June 18, 2008
The Paradox of Choice: Why More is Less by Barry Schwartz
The American gospel of individualism and the free market seems to preach that the more choices we have the better. But Barry Schwartz argues that as our options increase, the worse we tend to be at making choices. And the less we enjoy the choices we make. He starts by discussing this in shopping- all the different types of bread, or jeans we can buy. Then he goes on to show all the phone & communication options, entertainment, choices over how we pursue relationships, careers, religion. He supports his claims with many psychological studies.
Schwartz explains that people respond to this smörgåsbord of choices by being “choosers” who think about the importance of the decision and “pickers” who passively pick from whatever is available. Maximizers try to get the best, but while looking everywhere for it and finally making a decision, they wonder if it was really the best. Satisficers settle for what is good enough. Maybe sometimes they don’t get something as good as the maximizers, but they don’t stress out about it as much, and they don’t spend all that time needed to find the “perfect sweater”.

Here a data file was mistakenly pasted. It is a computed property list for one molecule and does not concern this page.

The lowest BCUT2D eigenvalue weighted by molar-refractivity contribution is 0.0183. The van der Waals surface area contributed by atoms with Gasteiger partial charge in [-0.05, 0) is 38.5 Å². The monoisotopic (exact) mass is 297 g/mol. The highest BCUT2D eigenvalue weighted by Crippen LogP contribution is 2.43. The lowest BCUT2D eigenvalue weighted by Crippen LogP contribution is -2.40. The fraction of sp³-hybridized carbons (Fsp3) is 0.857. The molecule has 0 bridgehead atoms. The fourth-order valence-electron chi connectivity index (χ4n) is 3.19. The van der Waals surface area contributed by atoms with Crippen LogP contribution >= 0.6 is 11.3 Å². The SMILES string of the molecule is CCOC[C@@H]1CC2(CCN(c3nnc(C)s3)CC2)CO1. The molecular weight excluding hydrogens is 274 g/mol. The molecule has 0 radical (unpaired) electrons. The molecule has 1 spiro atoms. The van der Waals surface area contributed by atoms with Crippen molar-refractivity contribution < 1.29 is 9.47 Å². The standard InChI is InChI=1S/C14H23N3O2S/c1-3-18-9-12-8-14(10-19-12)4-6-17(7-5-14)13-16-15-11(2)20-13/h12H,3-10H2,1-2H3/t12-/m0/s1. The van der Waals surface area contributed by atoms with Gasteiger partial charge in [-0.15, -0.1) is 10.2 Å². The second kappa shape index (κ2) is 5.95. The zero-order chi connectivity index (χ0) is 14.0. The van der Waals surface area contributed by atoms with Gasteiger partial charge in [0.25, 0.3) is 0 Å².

I have often felt overwhelmed by decision-making, and while others chided me for being indecisive, I thought there was something wrong with me. So reading this book was very reassuring, that yes, there is something psychologically overwhelming about all the choices we have. At the end of the book he gives a list of practical suggestions on how to make choices easier to deal with. One is to be more grateful for what you have, so that you will be more satisfied. Don’t compare yourself to others- figure out what is meaningful to you, and what makes you happy. This is something I really needed to hear- lately I’ve been very hard on myself for not being “good enough” compared to how I saw others around me. Accept some constraints on your choices. I would recommend this book to anyone in a modern industrial society, but especially people struggling with stress and depression. Folks with Obsessive-Compulsive Disorder (OCD), ADD, and autism often have trouble making choices and so I’d suggest it to them too.